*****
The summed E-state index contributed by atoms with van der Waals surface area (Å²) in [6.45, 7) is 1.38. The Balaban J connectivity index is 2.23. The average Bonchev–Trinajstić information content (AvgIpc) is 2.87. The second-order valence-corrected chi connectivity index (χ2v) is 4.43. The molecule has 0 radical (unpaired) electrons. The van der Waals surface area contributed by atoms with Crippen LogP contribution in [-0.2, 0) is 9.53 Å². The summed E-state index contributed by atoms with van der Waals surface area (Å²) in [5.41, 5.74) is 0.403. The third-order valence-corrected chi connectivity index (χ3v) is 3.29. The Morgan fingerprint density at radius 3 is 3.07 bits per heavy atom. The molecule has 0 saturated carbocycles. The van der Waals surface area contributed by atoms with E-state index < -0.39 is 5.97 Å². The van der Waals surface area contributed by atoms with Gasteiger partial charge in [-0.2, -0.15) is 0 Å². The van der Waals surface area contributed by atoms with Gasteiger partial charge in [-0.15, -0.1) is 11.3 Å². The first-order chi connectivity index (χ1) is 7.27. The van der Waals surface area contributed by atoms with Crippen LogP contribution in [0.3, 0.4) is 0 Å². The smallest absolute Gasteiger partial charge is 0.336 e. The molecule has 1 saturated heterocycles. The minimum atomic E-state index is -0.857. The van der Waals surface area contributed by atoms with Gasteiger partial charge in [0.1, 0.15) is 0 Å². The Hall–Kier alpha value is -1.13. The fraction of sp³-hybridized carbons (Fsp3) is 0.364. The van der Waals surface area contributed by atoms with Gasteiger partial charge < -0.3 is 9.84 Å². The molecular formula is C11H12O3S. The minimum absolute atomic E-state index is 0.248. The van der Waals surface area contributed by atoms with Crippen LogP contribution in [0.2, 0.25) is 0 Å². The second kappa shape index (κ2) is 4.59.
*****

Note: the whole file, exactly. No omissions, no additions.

The summed E-state index contributed by atoms with van der Waals surface area (Å²) in [6.45, 7) is 1.38. The Balaban J connectivity index is 2.23. The average Bonchev–Trinajstić information content (AvgIpc) is 2.87. The second-order valence-corrected chi connectivity index (χ2v) is 4.43. The molecule has 0 radical (unpaired) electrons. The van der Waals surface area contributed by atoms with Crippen LogP contribution in [-0.2, 0) is 9.53 Å². The summed E-state index contributed by atoms with van der Waals surface area (Å²) in [5.41, 5.74) is 0.403. The third-order valence-corrected chi connectivity index (χ3v) is 3.29. The Morgan fingerprint density at radius 3 is 3.07 bits per heavy atom. The molecule has 0 saturated carbocycles. The van der Waals surface area contributed by atoms with E-state index < -0.39 is 5.97 Å². The van der Waals surface area contributed by atoms with Gasteiger partial charge in [-0.2, -0.15) is 0 Å². The van der Waals surface area contributed by atoms with Gasteiger partial charge in [-0.15, -0.1) is 11.3 Å². The first-order chi connectivity index (χ1) is 7.27. The van der Waals surface area contributed by atoms with Crippen LogP contribution in [0.3, 0.4) is 0 Å². The smallest absolute Gasteiger partial charge is 0.336 e. The molecule has 1 saturated heterocycles. The minimum atomic E-state index is -0.857. The van der Waals surface area contributed by atoms with Gasteiger partial charge in [0.1, 0.15) is 0 Å². The Hall–Kier alpha value is -1.13. The fraction of sp³-hybridized carbons (Fsp3) is 0.364. The van der Waals surface area contributed by atoms with Gasteiger partial charge < -0.3 is 9.84 Å². The molecular formula is C11H12O3S. The minimum absolute atomic E-state index is 0.248. The van der Waals surface area contributed by atoms with Crippen LogP contribution in [0.2, 0.25) is 0 Å². The second kappa shape index (κ2) is 4.59.